Oklahoma Orders Statewide Recall on Raw Milk

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Oklahoma Orders Statewide Recall on Raw Milk
Raw milk from Swan Bros. Dairy, Inc. of Claremore, Oklahoma, has been recalled statewide after testing positive for Campylobacter jejuni

Oklahoma Orders Statewide Recall on Raw Milk

            Raw milk from Swan Bros. Dairy, Inc. of Claremore, Oklahoma, has been recalled statewide after testing positive for Campylobacter jejuni. The traces of Campylobacter were found by the Oklahoma State Department of Agriculture, Food, and Forestry (ODAFF) during regulatory testing. Raw milk from Swan Bros. Dairy is sold in plastic packages in pints, half-gallons, and gallons, and the recall includes all products containing raw milk, including raw heavy cream, raw whole milk, raw skim milk, and raw 2% milk, which are sold in plastic pints. The raw milk products are sold directly from Swan Bros. Dairy in Claremore, Oklahoma. As of June 22, 2020, 10 people have been diagnosed with a Campylobacter infection caused by the contaminated raw milk. According to testing done by ODAFF, Swan Bros. Dairy raw milk products sold between the dates of April 9, 2020, to June 22, 2020, are contaminated with Campylobacter. Customers who have recently purchased raw milk from Swan Bros. Dairy are advised not to consume the product and dispose of any remaining product immediately. Consumers are also advised to pay attention to any signs of Campylobacter infection after consumption of the contaminated raw milk. Symptoms of a Campylobacter infection typically present within 2-5 days of consumption, and typically last a week.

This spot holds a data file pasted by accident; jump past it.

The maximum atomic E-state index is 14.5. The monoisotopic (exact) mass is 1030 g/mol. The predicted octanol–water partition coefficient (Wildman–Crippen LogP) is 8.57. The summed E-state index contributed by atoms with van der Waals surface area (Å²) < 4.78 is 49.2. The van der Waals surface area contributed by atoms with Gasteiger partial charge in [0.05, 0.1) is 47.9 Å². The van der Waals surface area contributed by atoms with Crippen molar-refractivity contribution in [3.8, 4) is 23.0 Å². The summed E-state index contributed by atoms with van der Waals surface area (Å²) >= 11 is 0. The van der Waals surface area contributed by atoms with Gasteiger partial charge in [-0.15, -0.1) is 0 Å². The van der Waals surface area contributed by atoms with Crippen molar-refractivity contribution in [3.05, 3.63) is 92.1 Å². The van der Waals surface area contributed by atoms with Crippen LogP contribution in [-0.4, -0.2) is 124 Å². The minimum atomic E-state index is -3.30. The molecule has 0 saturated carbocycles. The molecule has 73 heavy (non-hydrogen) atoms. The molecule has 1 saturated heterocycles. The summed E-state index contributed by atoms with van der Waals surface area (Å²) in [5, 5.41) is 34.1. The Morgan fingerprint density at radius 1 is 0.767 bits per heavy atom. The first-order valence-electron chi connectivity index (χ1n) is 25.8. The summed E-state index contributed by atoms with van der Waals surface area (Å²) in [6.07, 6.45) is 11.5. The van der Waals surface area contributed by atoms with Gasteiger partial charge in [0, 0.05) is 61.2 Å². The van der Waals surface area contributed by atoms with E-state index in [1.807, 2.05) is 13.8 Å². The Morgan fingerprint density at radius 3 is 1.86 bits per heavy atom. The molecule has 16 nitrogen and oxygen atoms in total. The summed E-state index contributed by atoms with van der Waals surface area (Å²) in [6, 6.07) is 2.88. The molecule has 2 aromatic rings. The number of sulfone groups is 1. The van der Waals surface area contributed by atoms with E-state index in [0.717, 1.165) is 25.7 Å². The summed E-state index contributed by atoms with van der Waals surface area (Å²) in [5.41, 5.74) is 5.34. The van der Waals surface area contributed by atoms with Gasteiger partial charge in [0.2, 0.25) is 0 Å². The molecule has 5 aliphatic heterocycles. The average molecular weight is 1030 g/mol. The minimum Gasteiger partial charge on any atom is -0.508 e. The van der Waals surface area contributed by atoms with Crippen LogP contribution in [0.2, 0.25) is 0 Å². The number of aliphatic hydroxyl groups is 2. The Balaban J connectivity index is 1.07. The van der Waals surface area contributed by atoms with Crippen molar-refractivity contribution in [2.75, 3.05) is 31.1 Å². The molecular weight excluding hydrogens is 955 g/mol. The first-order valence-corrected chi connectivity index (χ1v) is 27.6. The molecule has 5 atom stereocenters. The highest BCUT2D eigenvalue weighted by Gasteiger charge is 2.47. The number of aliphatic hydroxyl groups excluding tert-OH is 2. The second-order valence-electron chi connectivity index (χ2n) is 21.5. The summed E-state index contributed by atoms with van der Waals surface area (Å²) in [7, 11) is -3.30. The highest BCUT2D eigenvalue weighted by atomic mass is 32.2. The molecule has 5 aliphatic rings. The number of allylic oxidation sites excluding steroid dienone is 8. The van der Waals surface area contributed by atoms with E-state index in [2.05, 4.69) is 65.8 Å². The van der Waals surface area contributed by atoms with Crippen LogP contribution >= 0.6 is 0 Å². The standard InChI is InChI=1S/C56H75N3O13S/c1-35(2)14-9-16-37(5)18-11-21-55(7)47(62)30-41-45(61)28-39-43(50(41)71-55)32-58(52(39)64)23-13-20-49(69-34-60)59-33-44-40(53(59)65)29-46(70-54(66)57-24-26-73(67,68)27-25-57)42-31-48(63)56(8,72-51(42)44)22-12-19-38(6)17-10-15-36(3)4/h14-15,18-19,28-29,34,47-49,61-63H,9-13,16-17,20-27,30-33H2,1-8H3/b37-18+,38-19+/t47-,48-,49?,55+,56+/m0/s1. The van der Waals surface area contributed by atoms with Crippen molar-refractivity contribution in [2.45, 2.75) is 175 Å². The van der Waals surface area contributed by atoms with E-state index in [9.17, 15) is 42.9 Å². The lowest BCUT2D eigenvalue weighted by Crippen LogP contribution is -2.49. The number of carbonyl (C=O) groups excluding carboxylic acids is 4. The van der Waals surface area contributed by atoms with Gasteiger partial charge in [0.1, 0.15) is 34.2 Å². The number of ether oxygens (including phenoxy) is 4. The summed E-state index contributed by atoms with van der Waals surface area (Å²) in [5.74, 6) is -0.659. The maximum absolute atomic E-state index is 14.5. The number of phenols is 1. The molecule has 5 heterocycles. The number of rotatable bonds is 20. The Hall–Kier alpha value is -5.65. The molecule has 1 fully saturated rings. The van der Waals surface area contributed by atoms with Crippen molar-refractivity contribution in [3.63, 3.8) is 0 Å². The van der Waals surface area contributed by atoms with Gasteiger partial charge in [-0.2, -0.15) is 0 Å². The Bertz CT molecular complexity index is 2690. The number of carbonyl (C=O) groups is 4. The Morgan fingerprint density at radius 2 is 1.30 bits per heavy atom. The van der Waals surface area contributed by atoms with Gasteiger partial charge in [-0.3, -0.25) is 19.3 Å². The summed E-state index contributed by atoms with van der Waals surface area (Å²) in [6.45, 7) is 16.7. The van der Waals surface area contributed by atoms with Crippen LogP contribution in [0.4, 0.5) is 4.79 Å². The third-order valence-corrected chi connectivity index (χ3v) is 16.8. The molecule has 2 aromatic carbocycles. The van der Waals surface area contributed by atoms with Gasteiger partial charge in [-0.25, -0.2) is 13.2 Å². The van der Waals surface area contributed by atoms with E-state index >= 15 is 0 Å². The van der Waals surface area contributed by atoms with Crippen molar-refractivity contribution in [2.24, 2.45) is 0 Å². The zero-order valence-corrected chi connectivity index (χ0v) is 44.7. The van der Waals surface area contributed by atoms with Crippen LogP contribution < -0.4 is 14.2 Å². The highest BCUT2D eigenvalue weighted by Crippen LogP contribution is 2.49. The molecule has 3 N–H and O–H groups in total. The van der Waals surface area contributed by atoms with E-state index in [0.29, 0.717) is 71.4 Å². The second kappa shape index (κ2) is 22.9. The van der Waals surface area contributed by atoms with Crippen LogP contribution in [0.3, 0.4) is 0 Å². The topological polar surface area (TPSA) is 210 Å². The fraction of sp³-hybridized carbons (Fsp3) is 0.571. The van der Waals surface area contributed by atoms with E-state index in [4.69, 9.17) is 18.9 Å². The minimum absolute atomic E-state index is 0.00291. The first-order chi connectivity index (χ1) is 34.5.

According to the CDC, campylobacteriosis is the infection caused by Campylobacter bacteria, a foodborne illness bacteria that can be deadly for those who are immunocompromised, such as the elderly, children, those with weakened immune systems, and pregnant women. Symptoms of campylobacteriosis include typical food poisoning symptoms such as diarrhea, fever, stomach aches, and less typical symptoms of nausea and vomiting. While campylobacteriosis may resolve without treatment, those who are immunocompromised are more at risk for a bloodstream infection, which can be life-threatening. If you believe you have been contaminated with Campylobacter, contact your physician to decide if antibiotics are a necessary treatment for you.

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